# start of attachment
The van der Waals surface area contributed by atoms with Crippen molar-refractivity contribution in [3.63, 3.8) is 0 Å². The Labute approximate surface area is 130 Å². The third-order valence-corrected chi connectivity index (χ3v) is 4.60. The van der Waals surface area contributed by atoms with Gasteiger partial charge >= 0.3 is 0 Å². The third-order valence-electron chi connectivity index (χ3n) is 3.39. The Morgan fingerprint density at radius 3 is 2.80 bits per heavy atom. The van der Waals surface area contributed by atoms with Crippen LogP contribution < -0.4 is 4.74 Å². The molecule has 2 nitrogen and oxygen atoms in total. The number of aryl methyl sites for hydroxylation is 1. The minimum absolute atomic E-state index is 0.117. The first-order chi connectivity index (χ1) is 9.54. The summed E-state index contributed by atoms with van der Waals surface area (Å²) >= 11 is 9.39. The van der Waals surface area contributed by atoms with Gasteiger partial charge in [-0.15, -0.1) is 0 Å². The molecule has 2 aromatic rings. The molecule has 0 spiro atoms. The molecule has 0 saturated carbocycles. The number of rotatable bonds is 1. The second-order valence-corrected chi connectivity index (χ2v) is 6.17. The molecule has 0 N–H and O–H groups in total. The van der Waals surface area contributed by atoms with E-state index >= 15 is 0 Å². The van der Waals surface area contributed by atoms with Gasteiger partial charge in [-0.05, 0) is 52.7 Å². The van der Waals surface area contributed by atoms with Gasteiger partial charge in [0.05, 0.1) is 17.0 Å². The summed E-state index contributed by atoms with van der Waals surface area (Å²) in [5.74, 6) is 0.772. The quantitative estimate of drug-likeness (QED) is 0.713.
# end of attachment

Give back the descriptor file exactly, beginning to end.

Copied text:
The van der Waals surface area contributed by atoms with Crippen molar-refractivity contribution in [3.63, 3.8) is 0 Å². The Labute approximate surface area is 130 Å². The third-order valence-corrected chi connectivity index (χ3v) is 4.60. The van der Waals surface area contributed by atoms with Gasteiger partial charge >= 0.3 is 0 Å². The third-order valence-electron chi connectivity index (χ3n) is 3.39. The Morgan fingerprint density at radius 3 is 2.80 bits per heavy atom. The van der Waals surface area contributed by atoms with Crippen LogP contribution < -0.4 is 4.74 Å². The molecule has 2 nitrogen and oxygen atoms in total. The number of aryl methyl sites for hydroxylation is 1. The minimum absolute atomic E-state index is 0.117. The first-order chi connectivity index (χ1) is 9.54. The summed E-state index contributed by atoms with van der Waals surface area (Å²) >= 11 is 9.39. The van der Waals surface area contributed by atoms with Gasteiger partial charge in [-0.15, -0.1) is 0 Å². The molecule has 2 aromatic rings. The molecule has 0 spiro atoms. The molecule has 0 saturated carbocycles. The number of rotatable bonds is 1. The second-order valence-corrected chi connectivity index (χ2v) is 6.17. The molecule has 0 N–H and O–H groups in total. The van der Waals surface area contributed by atoms with E-state index >= 15 is 0 Å². The van der Waals surface area contributed by atoms with Gasteiger partial charge in [-0.05, 0) is 52.7 Å². The van der Waals surface area contributed by atoms with Gasteiger partial charge in [0.05, 0.1) is 17.0 Å². The summed E-state index contributed by atoms with van der Waals surface area (Å²) in [5.74, 6) is 0.772. The quantitative estimate of drug-likeness (QED) is 0.713.